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Why was the site for Quarry Bank Mill chosen by Samuel Greg?

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Q1. Why was the site for Quarry Bank Mill chosen by Samuel Greg? In the early 1700's, before cotton spinning factories were built cotton and spinning was done in the homes by hand. This system was known as the domestic system (or cottage industry). In the 1750's began the industrial revolution. This was when goods such as raw materials and cotton were no longer produced at home by hand but were mechanised machines were invented that massively speeded up production. These machines were very big and factories were built where cottages and houses were in close contact. At the same time that the industrial revolution was taking place, there was an agricultural revolution. New machines and new farming methods like land enclosure and the production of different crops meant that less farm workers were needed. These workers moved to the houses and attics to look for work in the new factories that were springing up. Anyone who had sufficient capital knew that cotton spinning factory was worth investing on because it made large amounts of profit. Richard Arkwright was one of the first businessmen to realise that large sums of profit could be obtained from developing a mechanised factory system and built one of the first purpose built factory at Cromford in Derbyshire. ...read more.


The horse was not reliable because it got tired and the wind was very unpredictable, however the water was very reliable mainly because it gave a constant flow of energy and this was indeed a massive benefit for the cotton spinning factory. In the 1800s water power remained the key factor in choosing a mill site. Mills were built at the turn of the century were concentrated around the district of Manchester where there was plenty of fast-flowing rivers. Styal was situated at the edge of a fast flowing river known as "The River Bollin." As you can see from the source booklet provided, source 10 clearly shows that at the edge of Styal there is a river running in to the Bridgewater Canal which was built in 1773 which links up to several other rivers. Water was also the cheapest form of transport and this meant that raw materials that were imported from the main ports (i.e. Manchester and Liverpool) could be transported to Styal in a boat. Also the only means of reliable power was wind and water. Arkwright's water frame was the only commercial machine. ...read more.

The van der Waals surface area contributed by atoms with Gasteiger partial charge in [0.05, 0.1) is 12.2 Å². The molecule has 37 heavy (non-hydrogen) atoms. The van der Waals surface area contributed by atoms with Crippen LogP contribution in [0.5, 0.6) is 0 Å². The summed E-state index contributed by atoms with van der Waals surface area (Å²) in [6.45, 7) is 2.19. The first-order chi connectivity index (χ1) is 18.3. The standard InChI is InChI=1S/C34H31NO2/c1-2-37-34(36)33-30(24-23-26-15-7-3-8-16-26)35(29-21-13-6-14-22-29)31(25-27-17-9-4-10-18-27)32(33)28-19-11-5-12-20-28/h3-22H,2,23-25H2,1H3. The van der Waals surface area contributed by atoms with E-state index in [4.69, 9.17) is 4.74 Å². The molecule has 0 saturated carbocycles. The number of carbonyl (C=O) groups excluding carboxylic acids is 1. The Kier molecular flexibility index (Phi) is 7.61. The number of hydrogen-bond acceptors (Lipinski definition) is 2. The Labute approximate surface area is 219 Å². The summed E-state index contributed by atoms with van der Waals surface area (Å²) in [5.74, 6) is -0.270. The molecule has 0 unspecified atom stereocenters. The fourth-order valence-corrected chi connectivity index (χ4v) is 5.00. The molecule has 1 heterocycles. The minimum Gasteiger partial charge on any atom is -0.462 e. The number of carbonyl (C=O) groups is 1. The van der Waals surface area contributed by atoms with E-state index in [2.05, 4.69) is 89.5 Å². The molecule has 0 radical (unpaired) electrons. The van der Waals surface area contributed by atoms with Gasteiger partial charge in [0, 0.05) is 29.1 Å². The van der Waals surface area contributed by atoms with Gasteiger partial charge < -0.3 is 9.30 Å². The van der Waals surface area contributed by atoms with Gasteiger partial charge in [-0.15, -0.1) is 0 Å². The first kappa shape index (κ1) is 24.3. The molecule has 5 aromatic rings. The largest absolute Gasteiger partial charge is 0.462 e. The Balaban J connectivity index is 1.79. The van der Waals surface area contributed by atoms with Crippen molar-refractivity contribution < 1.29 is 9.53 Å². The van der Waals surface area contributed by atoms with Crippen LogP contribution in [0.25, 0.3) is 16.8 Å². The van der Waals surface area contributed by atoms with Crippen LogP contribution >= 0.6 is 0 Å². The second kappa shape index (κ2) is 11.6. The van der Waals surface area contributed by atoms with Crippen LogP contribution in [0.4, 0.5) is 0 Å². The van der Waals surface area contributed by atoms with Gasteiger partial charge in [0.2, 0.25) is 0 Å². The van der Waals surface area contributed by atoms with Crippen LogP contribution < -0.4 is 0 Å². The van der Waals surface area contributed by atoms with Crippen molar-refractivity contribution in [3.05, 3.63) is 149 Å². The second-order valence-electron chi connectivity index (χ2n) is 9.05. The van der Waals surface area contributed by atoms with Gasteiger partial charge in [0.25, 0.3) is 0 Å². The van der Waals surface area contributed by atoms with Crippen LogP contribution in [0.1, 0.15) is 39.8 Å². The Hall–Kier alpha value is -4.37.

By the end of the eighteenth century nearly fifty percent of all cloth manufacture was being exported to Africa and the west Indies, so Liverpool was very useful to Greg and Styal was in close proximity about thirty miles away. The mill would need workers and cheap labour derived from the availability of children. Greg was aware that pauper children could be employed at the mill. He obtained a good many Newcastle people and from an area within the pottery industry where adults' mortality was high so this meant there was a lot of pauper children. As a successful businessman concerned with maximising his profits, economic factors was rated most highly with Greg. I think that he increased the demand of cotton as he had all the services needed to run his own factory which was very successful and made millions of turnover every year and increased revenue by selling cotton to the whole world. However, I think the need for a suitable water source to power the factory that made the belts run was Greg's most important priority and consideration and the existence of the River Bollin at Styal was probably the main deciding factor because without it he had no means of running his machines which created the cloth and therefore made vast amounts of profits. Q1 YASIN PATEL 10G2 ...read more.

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